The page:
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Semafor LogoKarina Tsui and Jenna Moon
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The US braces for a “once in a generation” arctic blast –– what this means

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Title iconThe News

A frigid snowstorm yielding subzero temperatures and blizzard conditions is expected to intensify and spread rapidly in parts of the U.S., with meteorologists predicting that millions of Americans will be affected by heavy rain, snow, power outages, and “life threatening” wind chills.

Lonetree Ranch via REUTERS

Title iconThe Facts
  • The cold front began developing in the Pacific Northwest on Tuesday, moving east to evolve into a “bomb cyclone” by Friday.
  • The storm will intensify in the center of the country and into the Great Lakes Thursday, according to AccuWeather, with blizzard conditions expected in at least 10 states, mostly concentrated in the Midwest.
  • These states are Illinois, Indiana, Michigan, Ohio, Wisconsin, Iowa, Kansas, Nebraska, and Missouri.
  • Every state in the continental U.S. is expected to experience temperatures below 20 degrees Fahrenheit, according to the National Weather Service forecasts.
  • Roughly 75% of the country will experience freezing temperatures by Friday, as far south as Georgia, the Washington Post’s Capital Weather Gang reported.
  • Florida is projected to witness its coldest winter in 30 years, with temperatures dropping to below 30 degrees Fahrenheit.
  • South and southeast facing coastlines are expected to flood, with water levels to rise as much as three feet.
  • The Transportation Security Administration said it expects holiday travel to be back at pre-pandemic levels in the run up to Christmas, with more than 112 million people traveling 50 miles or more from Friday to January 2 – mainly by car.
  • But the National Weather Service warned that travel would be “incredibly difficult” with “bursts of snow and gusty winds leading to sudden whiteouts, flash freezing, and icy roads.”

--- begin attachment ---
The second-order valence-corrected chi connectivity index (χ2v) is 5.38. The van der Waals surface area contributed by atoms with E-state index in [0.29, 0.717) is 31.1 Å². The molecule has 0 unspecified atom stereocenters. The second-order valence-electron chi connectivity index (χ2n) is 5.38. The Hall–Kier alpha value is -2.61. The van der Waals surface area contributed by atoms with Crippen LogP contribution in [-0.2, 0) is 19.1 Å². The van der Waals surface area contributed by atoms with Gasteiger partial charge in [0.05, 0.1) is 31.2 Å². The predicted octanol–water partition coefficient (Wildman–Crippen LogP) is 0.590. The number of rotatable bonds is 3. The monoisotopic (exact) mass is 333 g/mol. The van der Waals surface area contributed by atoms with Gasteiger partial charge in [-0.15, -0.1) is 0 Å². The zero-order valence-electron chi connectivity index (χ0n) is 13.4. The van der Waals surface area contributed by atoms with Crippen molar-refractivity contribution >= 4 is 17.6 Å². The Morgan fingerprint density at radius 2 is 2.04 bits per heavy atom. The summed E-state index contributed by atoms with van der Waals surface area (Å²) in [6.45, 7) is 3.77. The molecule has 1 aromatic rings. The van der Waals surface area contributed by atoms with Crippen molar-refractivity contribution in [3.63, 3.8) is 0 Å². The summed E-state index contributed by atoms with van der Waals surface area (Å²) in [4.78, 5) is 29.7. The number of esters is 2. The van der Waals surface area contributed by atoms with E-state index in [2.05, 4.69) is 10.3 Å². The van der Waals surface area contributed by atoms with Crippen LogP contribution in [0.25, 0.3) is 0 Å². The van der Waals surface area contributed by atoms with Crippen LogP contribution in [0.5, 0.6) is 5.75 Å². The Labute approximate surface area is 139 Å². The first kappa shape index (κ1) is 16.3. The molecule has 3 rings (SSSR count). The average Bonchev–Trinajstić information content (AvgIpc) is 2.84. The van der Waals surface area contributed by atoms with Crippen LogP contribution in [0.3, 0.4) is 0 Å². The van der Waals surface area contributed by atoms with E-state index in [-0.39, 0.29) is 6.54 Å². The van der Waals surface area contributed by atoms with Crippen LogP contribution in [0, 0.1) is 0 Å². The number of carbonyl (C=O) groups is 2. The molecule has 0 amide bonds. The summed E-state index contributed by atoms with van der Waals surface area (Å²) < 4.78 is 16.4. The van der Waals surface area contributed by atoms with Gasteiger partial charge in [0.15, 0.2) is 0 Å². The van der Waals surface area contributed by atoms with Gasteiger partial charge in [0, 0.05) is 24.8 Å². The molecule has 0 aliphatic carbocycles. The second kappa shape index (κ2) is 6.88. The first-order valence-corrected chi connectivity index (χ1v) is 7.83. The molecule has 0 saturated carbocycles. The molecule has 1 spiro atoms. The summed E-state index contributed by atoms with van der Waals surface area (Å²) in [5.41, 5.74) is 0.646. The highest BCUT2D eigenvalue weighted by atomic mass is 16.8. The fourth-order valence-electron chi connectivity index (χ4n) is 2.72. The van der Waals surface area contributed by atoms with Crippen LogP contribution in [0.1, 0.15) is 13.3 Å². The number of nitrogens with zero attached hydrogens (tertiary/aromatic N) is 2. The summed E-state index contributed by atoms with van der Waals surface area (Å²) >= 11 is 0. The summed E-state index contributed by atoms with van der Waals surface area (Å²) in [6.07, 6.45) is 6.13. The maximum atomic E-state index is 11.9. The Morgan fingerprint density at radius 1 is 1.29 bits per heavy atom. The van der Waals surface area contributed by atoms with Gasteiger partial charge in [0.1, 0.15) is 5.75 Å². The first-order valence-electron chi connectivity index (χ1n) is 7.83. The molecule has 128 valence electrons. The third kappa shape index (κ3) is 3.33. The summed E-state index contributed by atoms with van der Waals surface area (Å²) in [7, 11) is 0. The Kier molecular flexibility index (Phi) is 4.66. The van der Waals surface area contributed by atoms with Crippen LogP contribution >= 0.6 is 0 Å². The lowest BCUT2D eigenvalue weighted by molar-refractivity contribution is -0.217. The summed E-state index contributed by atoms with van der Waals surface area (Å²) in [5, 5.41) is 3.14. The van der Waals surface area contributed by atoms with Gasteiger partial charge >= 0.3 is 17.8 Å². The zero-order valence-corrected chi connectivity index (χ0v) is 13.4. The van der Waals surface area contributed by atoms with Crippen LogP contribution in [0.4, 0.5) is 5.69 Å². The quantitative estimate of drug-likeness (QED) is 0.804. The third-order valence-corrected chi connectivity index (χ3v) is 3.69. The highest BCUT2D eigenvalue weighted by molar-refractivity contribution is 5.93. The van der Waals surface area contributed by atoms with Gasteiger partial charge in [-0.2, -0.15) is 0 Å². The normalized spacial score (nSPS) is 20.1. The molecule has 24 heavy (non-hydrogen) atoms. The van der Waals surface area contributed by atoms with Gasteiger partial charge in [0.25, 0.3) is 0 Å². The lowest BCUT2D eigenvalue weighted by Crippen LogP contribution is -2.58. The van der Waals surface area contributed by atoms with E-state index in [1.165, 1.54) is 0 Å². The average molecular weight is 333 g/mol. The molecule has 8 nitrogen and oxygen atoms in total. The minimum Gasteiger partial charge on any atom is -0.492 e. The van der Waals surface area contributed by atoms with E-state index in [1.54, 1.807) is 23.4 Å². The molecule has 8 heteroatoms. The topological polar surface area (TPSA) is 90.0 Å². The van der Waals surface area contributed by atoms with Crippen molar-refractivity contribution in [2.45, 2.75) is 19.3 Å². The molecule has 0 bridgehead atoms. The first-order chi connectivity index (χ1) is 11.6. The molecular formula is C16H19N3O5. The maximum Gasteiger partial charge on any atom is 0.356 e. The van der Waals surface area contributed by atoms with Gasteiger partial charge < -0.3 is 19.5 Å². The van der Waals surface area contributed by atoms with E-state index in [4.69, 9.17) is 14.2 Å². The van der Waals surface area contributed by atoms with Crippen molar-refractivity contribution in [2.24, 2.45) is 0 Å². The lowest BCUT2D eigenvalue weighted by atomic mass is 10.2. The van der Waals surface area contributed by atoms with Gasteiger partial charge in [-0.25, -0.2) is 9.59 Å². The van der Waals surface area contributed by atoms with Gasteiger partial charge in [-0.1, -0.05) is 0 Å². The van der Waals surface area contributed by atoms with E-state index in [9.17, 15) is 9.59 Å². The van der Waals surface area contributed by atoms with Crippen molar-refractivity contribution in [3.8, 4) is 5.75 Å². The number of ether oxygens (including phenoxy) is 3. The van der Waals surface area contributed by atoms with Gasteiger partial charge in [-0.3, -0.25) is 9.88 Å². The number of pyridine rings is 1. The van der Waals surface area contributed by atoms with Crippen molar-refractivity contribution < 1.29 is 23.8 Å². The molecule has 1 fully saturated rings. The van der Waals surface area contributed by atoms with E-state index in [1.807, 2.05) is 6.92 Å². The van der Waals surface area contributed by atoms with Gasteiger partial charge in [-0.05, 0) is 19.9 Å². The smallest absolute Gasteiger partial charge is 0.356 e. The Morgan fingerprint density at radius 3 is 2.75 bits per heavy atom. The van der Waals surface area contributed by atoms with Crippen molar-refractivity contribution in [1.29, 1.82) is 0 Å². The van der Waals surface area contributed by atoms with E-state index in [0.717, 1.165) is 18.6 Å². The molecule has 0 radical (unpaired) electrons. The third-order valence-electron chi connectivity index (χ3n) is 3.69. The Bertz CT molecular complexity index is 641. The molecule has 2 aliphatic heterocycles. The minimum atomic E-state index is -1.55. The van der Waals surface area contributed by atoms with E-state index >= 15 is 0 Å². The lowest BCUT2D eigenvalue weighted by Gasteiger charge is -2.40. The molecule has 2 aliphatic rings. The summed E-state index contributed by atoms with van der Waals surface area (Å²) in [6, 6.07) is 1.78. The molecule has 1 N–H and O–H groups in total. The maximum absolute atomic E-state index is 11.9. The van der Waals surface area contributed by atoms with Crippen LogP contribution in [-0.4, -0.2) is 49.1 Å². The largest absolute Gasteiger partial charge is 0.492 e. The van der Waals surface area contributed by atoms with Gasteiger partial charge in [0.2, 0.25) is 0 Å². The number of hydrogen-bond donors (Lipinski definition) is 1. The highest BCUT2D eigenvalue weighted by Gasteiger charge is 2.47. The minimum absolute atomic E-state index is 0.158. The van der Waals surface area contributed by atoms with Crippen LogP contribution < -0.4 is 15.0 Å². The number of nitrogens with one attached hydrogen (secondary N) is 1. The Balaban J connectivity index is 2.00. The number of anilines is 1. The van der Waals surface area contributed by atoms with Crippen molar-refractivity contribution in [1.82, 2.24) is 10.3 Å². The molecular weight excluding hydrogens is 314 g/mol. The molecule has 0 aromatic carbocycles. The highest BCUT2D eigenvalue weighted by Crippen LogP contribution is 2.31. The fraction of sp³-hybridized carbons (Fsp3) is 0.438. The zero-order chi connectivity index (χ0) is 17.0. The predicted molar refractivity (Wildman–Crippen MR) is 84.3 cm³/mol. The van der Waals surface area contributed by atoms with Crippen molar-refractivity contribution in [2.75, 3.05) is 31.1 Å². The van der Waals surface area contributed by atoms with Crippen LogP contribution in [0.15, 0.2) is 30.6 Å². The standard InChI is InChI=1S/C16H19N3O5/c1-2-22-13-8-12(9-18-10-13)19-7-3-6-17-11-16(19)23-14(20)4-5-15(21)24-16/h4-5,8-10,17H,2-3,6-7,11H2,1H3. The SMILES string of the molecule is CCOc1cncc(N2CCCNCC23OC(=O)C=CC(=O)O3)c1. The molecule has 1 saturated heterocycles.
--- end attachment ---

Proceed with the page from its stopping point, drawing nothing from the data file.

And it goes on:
• More than 2,400 flights were either canceled or delayed within, into, or out of the U.S. on Thursday, according to FlightAware. Experts say more travel disruptions are to come.
  • More than 135 million people are under wind chill warnings or advisories, the New York Times reported.
Title iconThe View From Canada

Like the U.S., much of Canada is anticipating a hazardous mix of snow and rain, with risks of flash-freezing as temperatures plummet Friday.

Storms are expected to hit British Columbia, Ontario, Quebec, and the Atlantic provinces. Environment Canada, the national weather forecaster, said Tuesday that they had high confidence that “this will be a high-impact winter storm.”

Up to 15 centimeters (six inches) of snow is expected to fall in Toronto by Saturday. In the west, much of the province of Alberta is under an extreme cold warning, with temperatures predicted to fall between -40 Celsius and -55 Celsius (-40 F to -67 F).

Title iconExpert View

David Phillips, a senior climatologist with Environment Canada, told Semafor the frigid air is possibly the most important factor affecting this weekend’s weather.

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Rain and snow on their own aren’t likely to be issues — but flash freezing effects from the frigid temperatures make conditions more treacherous.

The mix of weather conditions expected will create a “punishing” mix of anxiety-inducing precipitation, Phillips said. While these weather conditions are extreme, it may not have driven as many media headlines if the storm hadn’t fallen over the Christmas long weekend, creating what Phillips described as a real “nightmare before Christmas.”

“The storm is so nasty and inconvenient,” Phillips said, and the sheer size of it — spanning nearly half a continent — "means there’s no escape," he added.

What’s a bomb cyclone?

Picture it like two different air temperatures battling it out over top of the continent, Phillips said.

In short, a “bomb cyclone” is what happens when tropical air surges north, and arctic air heads southwards. When they hit, that creates a low-pressure “weather bomb,” he said. “That mixing will occur over the mid part of the continent, and then it develops into [a] major storm.”

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